Nevada is a smaller state in New York, but Schumer has long stopped making serious power plays on the local level. He is no fan of Cuomo, yet he has ceded the field to the governor. Perhaps Schumer is less self-interested than Reid or too enthralled with Washington, D.C. Despite his reputation and track record of endorsing candidates for city and state races, Schumer does not make his presence felt. The major labor leaders in the state have a far closer working relationship with Cuomo and Mayor Bill de Blasio. If you need any favor, you go to City Hall or the governor’s mansion.
Why does this matter? Schumer is the only person of consequence who has the ability to broker a peace between Cuomo and de Blasio, who have been at war since the liberal mayor was elected. The feud, despite even-handed media reports, is almost entirely Cuomo’s fault: he has relentlessly bullied the mayor, stymied his priorities and sweet-talked potential primary challengers. Schumer is the ideal outside actor with the clout to suspend hostilities that will have real consequences for New Yorkers, like misguided transportation projects initiated partially to avoid the purview of the Cuomo-controlled MTA (not to mention the governor's own follies).
The State Democratic Party, capable of spending millions of dollars to, in theory, advance liberal initiatives, is a de facto shell organization existing for Cuomo’s sole benefit. It does not party-build; it promotes Cuomo and nothing else. The various party chairmen, including ex-Gov. David Paterson, have been puppets of the governor, as disinterested as he is in electing Democrats across the state. At the Democratic National Convention, Schumer explicitly called for Democrats to retake control of the State Senate and has doled out some endorsements since, but his time and energy, as always, is elsewhere. Schumer is a creature of Washington, not New York. Ask him behind closed doors, and he’d probably say he has bigger fish to fry.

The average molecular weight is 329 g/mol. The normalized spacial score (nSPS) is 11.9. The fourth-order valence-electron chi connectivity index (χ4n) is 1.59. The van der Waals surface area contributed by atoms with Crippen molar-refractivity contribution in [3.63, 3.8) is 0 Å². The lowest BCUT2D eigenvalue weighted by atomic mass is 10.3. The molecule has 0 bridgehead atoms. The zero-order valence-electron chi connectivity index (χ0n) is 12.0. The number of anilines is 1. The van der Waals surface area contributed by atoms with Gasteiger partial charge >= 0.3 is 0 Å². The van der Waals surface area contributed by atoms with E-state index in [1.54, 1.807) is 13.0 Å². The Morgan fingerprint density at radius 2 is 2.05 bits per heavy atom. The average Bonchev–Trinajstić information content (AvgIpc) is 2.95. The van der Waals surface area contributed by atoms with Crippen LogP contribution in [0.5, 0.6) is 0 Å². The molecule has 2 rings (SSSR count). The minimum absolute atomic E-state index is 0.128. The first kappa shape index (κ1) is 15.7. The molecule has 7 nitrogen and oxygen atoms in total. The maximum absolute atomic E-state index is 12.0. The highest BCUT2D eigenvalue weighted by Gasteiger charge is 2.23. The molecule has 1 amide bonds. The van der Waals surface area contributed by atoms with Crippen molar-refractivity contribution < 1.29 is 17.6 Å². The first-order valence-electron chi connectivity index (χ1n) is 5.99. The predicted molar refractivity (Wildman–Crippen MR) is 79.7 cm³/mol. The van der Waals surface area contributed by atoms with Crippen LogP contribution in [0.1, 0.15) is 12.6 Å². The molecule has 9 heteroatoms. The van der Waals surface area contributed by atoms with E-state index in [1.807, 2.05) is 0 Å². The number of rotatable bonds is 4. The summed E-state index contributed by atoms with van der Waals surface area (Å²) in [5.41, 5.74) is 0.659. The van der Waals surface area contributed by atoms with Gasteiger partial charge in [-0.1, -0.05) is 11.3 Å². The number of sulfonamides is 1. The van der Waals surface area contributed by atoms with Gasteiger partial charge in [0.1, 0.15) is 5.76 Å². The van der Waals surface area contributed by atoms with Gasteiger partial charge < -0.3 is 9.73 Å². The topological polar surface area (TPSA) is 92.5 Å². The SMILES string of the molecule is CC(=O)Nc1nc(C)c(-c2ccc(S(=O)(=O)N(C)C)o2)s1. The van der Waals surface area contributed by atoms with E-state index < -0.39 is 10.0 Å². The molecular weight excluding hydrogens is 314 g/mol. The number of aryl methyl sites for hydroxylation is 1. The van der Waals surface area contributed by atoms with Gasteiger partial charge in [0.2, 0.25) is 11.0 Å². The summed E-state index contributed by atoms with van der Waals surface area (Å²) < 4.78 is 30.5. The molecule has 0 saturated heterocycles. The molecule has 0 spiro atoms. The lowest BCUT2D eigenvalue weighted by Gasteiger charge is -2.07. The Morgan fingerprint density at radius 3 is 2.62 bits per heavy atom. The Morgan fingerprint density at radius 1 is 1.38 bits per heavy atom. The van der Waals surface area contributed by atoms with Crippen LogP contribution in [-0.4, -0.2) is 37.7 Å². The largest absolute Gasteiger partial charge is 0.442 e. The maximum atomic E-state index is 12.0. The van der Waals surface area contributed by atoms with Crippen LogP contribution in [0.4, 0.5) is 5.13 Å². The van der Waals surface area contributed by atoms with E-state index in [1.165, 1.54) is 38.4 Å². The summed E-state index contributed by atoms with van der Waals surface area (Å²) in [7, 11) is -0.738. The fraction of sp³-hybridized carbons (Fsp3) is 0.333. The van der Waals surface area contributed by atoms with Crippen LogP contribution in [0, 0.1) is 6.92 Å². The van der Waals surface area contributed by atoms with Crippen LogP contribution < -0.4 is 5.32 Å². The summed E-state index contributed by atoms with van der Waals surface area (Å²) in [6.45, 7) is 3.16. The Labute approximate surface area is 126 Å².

The problem is, everything that really matters happens back home. A vast majority of relevant policy is set at the state level. A renegade faction of Democrats threatens to spit in the face of voters this fall, the millions in New Yorkers rejecting the Donald Trump-supporting GOP for Hillary Clinton, and again deny Democrats a full majority. Maybe State Senator Jeff Klein, the IDC leader, plays ball with the Democrats and a lot of this fulminating is for naught. Even if he does, the IDC is a permanent fixture of the state political landscape: it will exist for years, if not decades, to come.
If Schumer had a little more Harry Reid in him, would he get on the phone with Klein and tell him to cut it out? I want a Democratic majority, Jeff, and you’re not going to say no to the real Senate majority leader, are you? Klein would have to pay some heed to the second-most powerful New Yorker in America.
Reid somehow managed to run the Senate, save Barack Obama’s presidency, and leave enough time in the day to make Nevada his fiefdom. Schumer might just be a little less superhuman — or more interested in whatever’s buzzing around the Potomac.